Conservation & Sustainability
Various measures are currently in place to ensure our fisheries remain sustainable and to ensure there is a viable future for the next generation of fishermen. Some of the measures in place are the following:
The EU Common Fisheries policy puts in place limits and obligations each year to ensure fishermen catch responsibly and sustainably. Total Allowable Catches (TACs) and quotas are set by the European Commission each year based on data collected by scientists who work closely with the fishermen. There are also Minimum Landing Sizes in place to ensure all species landed are a healthy size and age.
Therefore, one of the most important roles of ANIFPO is to manage quotas on the behalf of their members, to ensure fishing is carried out in a sustainable manner.
2. Gear Design and selectivity
Irish Sea prawn trawlers use a trawl that is fitted with a ‘grass rope’. The grass rope is attached to the footrope and weighted with small leads. Originally made from natural fibre rope, the grass rope hangs down at intervals, called ‘bights’. The bights contact the muddy seabed and allow the more fragile net to skim close above it.
The image to the right shows the standard design of nephrops (prawn) trawl commonly used in the Irish Sea.
The image to the right shows the ground contact in an Irish Sea nephrops (prawn) trawl.
As the bights of the rope approach, the vibrations cause nephrops to swim forward and upwards into the mouth of the trawl. In the Irish Sea, fishing vessels are unable to use heavier ground gear due to the soft, muddy environment in which nephrops are found. Heavier fishing gears can sink too far and stop the vessel.
The grass rope footrope design minimises seabed impact from this gear.
Some nephrops trawls are fitted with a rubber footrope (image to the right) to enable the gear to be towed over firmer mud and sandy seabed’s. Some of the Northern Irish fleet will have gear like this for when they fish in other fisheries such as the North Sea Fladen grounds and Farne Deeps. Smaller fishing vessels that fish for nephrops closer to the Northern Irish coastline may use rubber discs when they are fishing over rocky seabed.
3. Ongoing work
In Northern Ireland the fishing industry has taken the lead in developing and testing innovative approaches to the catching process for the purposes of conservation. Since 2017 a collaborative, EMFF funded project, overseen by both of Northern Ireland’s Producer Organisations alongside their colleagues at DAERA, AFBI and SeaFish has aimed to design, trial and implement more selective fishing gears. The purpose of the project is to reduce the catching of unwanted quota species, to eliminate the catching of juveniles of all species, whilst retaining the target catch.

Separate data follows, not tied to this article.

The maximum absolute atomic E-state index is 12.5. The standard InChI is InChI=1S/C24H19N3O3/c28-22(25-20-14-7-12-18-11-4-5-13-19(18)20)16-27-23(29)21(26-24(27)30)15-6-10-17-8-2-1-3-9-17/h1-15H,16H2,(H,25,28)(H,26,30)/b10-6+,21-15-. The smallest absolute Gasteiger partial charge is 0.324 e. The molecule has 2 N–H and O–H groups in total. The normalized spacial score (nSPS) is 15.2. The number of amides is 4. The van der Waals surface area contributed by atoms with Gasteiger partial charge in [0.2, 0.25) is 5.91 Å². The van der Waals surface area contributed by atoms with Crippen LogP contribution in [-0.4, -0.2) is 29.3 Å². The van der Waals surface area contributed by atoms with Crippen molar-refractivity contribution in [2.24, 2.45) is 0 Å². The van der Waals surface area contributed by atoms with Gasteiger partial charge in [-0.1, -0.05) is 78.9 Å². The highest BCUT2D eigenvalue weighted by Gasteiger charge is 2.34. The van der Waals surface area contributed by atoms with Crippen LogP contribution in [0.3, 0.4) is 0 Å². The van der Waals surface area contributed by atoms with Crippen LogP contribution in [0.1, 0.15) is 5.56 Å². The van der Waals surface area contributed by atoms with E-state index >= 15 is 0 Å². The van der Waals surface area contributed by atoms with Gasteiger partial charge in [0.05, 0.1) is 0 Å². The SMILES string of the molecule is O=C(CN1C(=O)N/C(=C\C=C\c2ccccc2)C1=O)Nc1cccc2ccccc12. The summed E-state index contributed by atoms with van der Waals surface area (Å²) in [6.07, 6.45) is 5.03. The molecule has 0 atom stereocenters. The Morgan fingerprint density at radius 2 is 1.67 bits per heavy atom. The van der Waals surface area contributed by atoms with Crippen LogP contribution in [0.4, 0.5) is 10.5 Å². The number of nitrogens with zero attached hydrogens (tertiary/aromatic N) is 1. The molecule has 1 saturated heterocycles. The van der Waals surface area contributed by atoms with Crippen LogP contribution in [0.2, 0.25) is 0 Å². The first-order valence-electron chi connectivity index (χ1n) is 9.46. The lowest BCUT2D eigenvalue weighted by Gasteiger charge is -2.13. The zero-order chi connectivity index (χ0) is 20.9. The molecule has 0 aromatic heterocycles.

Fishermen, Skippers and those involved in the manufacture and repair of fishing gear have been provided with the support and encouragement to come forward with their own ideas on how fishing gear selectivity may be improved. This effort is to ensure that the Northern Ireland fishing industry is best placed to meet the requirements of the Landing Obligation, a key component of the new Common Fisheries Policy that has been fully implemented since January 2019. Post the UK leaving the EU LO objectives will remain relevant.
4. Selective Gear
Northern Ireland based fishing vessels that catch their target species by towing gear (as opposed to using static gear such as pots) follow strict rules on the design and set up. Vessels that catch mainly fish are categorised as TR1 vessels (Technical Regulations) and vessels that target mainly nephrops and to a lesser extent demersal fish species are categorised as TR2 vessels.
TR1 and TR2 targeted fisheries adhere to one of the following sets of selective gear specifications;
All our member vessels are registered with local councils and authority bodies, meaning they undergo inspections and are kept up to date with changes in laws and regulations.